How ‘The Revenant’s’ Mexican director looks at American history

Alejandro González Iñárritu with Leonardo DiCaprio on the set of "The Revenant" (Twentieth Century Fox)

The 88th Academy Awards are February 28, and five films are vying to be named Best Picture. Over the next few weeks, we'll talk to the directors behind each of the films.

Our first installment is a conversation with Oscar winner Alejandro González Iñárritu, whose latest film, The Revenant” made a big impression on Hollywood this year, with 12 Academy Award nominations — more than any other film this year, including best picture and best director.

Though “The Revenant” is a quintessentially American tale, Iñárritu, born in Mexico, has long seemed determined not to become too Americanized.

“[The Revenant] is the story of this country, which is basically the story of humanity,” Iñárritu says, “Colonialism has been [around] since man is man. In this case, it’s the 1820s, a part of history that hasn’t been explored too much in American films.”

The main character in “The Revenant,” played by Leonardo DiCaprio, is based on Hugh Glass, a real-life adventurer and fur trapper who, in the 1820s, survived a grizzly bear attack and dragged himself hundreds of miles to get revenge on the men who left him for dead.

“Very few people went into these uncharted territory, this unknown territory and all of these stories came out from these men, the ones who survived it, and they were these legends,” Iñárritu says. “For me it was fascinating that, in a way, the amount of people from all around the world in that time with no law, the way they were surviving. … It was a surviving period of these men thrown in the middle of nowhere, and they were dying like flies. … It's fascinating.”

When Iñárritu last year won his Oscar for best picture, he used the moment to speak publicly about his fellow Mexicans. 

“I want to dedicate this award for my fellow Mexicans,” Iñárritu said, “the ones that live in this country, the ones who are part of the latest generation of immigrants in this country. I just pray that they can be treated with the same dignity and respect of the ones who came before and built this incredible, unique immigrant nation.”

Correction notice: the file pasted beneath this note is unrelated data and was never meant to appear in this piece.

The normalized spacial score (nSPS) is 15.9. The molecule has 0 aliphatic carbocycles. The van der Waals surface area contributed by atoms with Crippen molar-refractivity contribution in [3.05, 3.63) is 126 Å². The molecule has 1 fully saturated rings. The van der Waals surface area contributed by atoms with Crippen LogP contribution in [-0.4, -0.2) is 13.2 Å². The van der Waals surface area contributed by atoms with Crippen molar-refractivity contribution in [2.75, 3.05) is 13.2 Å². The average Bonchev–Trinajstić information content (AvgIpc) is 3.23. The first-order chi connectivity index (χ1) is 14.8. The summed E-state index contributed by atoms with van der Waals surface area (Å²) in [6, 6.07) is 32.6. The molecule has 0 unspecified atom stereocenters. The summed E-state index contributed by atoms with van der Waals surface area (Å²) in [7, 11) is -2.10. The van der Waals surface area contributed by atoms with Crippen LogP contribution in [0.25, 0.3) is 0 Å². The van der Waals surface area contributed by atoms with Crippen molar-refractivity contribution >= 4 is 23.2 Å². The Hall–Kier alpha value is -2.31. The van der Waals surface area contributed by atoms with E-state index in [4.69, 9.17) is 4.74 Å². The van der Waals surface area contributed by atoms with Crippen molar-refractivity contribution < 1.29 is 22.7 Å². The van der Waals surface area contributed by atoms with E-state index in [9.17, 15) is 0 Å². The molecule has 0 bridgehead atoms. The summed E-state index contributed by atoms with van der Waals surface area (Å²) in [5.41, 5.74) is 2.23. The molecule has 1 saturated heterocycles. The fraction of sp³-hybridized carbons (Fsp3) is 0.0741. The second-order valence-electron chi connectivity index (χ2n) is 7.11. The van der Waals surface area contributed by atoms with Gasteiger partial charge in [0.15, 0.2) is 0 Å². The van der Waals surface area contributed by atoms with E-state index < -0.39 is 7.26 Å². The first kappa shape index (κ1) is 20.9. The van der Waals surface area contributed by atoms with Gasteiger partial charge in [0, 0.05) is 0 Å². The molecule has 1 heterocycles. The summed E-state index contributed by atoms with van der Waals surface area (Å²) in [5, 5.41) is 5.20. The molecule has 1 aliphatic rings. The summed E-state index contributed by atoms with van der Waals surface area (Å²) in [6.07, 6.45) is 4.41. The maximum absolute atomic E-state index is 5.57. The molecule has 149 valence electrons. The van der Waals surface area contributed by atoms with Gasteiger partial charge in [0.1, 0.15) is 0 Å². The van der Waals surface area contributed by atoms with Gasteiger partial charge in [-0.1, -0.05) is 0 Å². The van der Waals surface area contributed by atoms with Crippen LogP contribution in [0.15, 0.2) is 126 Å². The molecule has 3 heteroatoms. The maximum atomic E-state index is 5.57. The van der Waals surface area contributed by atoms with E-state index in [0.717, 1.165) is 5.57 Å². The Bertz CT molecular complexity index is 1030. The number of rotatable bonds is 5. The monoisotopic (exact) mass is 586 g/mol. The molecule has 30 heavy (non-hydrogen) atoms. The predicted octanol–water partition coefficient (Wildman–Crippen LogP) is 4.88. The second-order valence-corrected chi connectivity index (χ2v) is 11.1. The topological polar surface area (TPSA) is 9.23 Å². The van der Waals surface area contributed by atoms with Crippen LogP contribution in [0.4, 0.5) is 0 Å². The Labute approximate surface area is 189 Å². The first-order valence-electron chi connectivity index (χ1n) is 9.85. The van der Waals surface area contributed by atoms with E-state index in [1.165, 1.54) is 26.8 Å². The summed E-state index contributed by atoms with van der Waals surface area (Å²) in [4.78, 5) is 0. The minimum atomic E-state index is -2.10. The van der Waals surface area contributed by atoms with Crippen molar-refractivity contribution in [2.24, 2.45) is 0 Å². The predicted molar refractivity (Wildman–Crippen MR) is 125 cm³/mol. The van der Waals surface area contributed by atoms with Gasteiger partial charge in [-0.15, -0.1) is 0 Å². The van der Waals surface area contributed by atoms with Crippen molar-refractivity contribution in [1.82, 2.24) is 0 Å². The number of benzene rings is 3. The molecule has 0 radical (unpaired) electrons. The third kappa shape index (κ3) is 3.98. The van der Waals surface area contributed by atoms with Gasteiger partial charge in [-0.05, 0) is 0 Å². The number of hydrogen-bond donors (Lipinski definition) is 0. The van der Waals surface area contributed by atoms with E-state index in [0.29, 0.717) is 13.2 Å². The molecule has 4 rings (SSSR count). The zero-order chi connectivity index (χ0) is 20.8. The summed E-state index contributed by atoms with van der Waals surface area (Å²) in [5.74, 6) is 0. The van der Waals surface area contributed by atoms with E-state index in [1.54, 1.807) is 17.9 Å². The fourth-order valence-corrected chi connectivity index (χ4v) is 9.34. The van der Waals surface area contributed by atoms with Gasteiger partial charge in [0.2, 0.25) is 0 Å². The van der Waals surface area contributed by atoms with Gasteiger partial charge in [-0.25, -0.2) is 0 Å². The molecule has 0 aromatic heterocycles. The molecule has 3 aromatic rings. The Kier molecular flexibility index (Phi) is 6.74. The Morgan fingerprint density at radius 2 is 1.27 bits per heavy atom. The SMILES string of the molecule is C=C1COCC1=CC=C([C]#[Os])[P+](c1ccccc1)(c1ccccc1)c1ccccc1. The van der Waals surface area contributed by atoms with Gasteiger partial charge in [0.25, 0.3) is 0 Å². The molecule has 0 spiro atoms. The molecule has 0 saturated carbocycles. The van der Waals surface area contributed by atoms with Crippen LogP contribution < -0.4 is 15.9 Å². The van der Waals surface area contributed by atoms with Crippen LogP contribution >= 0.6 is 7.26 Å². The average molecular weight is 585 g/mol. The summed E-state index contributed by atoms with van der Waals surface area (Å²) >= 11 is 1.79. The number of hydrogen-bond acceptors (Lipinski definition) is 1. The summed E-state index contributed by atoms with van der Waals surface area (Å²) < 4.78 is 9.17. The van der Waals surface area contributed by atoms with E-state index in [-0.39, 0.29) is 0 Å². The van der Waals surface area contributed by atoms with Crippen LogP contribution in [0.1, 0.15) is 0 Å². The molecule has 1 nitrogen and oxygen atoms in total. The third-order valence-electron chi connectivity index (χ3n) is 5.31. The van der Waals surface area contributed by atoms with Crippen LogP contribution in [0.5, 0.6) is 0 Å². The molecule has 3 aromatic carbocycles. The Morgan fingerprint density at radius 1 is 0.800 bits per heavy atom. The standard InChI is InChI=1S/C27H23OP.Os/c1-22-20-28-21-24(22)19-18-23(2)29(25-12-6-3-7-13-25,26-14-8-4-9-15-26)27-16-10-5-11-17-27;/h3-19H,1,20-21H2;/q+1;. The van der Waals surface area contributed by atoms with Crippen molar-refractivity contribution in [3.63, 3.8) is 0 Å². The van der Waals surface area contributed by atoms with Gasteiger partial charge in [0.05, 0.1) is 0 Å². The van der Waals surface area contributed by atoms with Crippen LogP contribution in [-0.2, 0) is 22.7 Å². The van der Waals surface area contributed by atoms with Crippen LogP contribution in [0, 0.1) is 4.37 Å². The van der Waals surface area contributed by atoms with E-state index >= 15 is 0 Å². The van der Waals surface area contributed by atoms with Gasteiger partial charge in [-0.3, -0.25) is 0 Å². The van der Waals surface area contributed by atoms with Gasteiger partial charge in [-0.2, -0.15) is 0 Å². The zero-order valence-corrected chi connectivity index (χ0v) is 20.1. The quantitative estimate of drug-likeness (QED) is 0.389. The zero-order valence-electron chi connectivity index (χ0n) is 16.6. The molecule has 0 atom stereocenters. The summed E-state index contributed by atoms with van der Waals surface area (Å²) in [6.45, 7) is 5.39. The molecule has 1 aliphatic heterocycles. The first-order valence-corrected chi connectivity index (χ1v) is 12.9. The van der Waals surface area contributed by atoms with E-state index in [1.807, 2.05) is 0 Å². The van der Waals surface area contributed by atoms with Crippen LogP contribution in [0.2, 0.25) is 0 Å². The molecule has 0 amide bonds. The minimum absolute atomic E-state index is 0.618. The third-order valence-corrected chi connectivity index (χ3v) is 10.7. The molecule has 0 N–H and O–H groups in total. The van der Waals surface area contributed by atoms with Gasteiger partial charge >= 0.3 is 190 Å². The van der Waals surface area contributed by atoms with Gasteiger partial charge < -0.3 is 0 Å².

Iñárritu has never been shy about his support for immigrants — or his disdain for anti-immigrant rhetoric. When asked recently about the xenophobic comments of Donald Trump and other Republican presidential hopefuls, Iñárritu said he thought Trump's anti-immigrant bias was "coming from ignorance.”

Iñárritu says he pities the candidate. "To be so rich and to be so bitter — it's a poor man whose only possession is money."

As a Mexican living in the US, Iñárritu says there were a lot of themes in “The Revenant” he related to. 

“It was a tough time. Slavery was, you know,normal, and obviously the prejudice, and the problem with the color of the skin, and the threat that the otherness represented was very similar to today,” Iñárritu says. “[Hugh Glass] could have easily had a family that nobody knew [about]. And I thought, what will happen if you have a mixed race kid in that time … and to try to teach him how to survive under those races conditions of that time. And me as a Mexican living in this country and having kids too, you're navigating all the time as an outsider in some way or the other and that theme is interesting to explore.”

Historical American themes of race, prejudice, and identity weren’t the only things Iñárritu struggled with while filming “The Revenant.” The movie was shot in Calgary in the middle of winter. 

“I didn't have to remind the actors, 'You pretend to be cold.’ No they were really cold,” Iñárritu says, “It's like when you go to the Arctic. You cannot expect to be warm.”

These two stories first aired on PRI's Studio 360 with Kurt Andersen.

Sign up for our daily newsletter

Sign up for The Top of the World, delivered to your inbox every weekday morning.